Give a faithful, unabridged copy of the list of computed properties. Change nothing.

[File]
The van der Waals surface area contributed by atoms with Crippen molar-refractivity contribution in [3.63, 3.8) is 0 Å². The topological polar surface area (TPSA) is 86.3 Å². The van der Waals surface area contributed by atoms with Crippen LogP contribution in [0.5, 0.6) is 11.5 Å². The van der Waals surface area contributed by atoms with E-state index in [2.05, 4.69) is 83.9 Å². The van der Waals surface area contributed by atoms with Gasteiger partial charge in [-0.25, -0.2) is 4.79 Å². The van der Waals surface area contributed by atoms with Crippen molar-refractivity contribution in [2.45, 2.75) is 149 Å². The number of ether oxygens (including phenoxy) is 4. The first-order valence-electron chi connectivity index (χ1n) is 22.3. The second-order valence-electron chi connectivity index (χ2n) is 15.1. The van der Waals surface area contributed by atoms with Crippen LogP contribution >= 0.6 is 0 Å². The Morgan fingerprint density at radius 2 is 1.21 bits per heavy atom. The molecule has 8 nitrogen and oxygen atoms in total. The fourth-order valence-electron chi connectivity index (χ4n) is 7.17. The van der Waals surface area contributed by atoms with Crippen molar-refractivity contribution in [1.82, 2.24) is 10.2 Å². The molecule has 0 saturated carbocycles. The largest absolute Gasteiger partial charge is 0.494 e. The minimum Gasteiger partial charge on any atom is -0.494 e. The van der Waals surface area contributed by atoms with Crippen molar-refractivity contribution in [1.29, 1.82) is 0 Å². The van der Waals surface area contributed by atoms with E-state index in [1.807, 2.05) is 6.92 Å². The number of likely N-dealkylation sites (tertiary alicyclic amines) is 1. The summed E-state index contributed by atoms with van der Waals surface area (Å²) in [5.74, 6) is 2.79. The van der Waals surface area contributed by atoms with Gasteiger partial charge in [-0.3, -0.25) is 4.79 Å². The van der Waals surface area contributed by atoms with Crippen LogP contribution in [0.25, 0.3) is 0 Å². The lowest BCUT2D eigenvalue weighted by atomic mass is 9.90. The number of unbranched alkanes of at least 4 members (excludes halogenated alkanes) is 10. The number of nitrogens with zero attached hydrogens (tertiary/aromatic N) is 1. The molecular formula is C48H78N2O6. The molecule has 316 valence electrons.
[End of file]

The van der Waals surface area contributed by atoms with Crippen molar-refractivity contribution in [3.63, 3.8) is 0 Å². The topological polar surface area (TPSA) is 86.3 Å². The van der Waals surface area contributed by atoms with Crippen LogP contribution in [0.5, 0.6) is 11.5 Å². The van der Waals surface area contributed by atoms with E-state index in [2.05, 4.69) is 83.9 Å². The van der Waals surface area contributed by atoms with Gasteiger partial charge in [-0.25, -0.2) is 4.79 Å². The van der Waals surface area contributed by atoms with Crippen molar-refractivity contribution in [2.45, 2.75) is 149 Å². The number of ether oxygens (including phenoxy) is 4. The first-order valence-electron chi connectivity index (χ1n) is 22.3. The second-order valence-electron chi connectivity index (χ2n) is 15.1. The van der Waals surface area contributed by atoms with Crippen LogP contribution >= 0.6 is 0 Å². The Morgan fingerprint density at radius 2 is 1.21 bits per heavy atom. The molecule has 8 nitrogen and oxygen atoms in total. The fourth-order valence-electron chi connectivity index (χ4n) is 7.17. The van der Waals surface area contributed by atoms with Crippen molar-refractivity contribution in [1.82, 2.24) is 10.2 Å². The molecule has 0 saturated carbocycles. The largest absolute Gasteiger partial charge is 0.494 e. The minimum Gasteiger partial charge on any atom is -0.494 e. The van der Waals surface area contributed by atoms with Crippen molar-refractivity contribution in [1.29, 1.82) is 0 Å². The van der Waals surface area contributed by atoms with E-state index in [1.807, 2.05) is 6.92 Å². The number of likely N-dealkylation sites (tertiary alicyclic amines) is 1. The summed E-state index contributed by atoms with van der Waals surface area (Å²) in [5.74, 6) is 2.79. The van der Waals surface area contributed by atoms with Gasteiger partial charge in [-0.3, -0.25) is 4.79 Å². The van der Waals surface area contributed by atoms with Crippen LogP contribution in [0.25, 0.3) is 0 Å². The lowest BCUT2D eigenvalue weighted by atomic mass is 9.90. The number of unbranched alkanes of at least 4 members (excludes halogenated alkanes) is 10. The number of nitrogens with zero attached hydrogens (tertiary/aromatic N) is 1. The molecular formula is C48H78N2O6. The molecule has 316 valence electrons.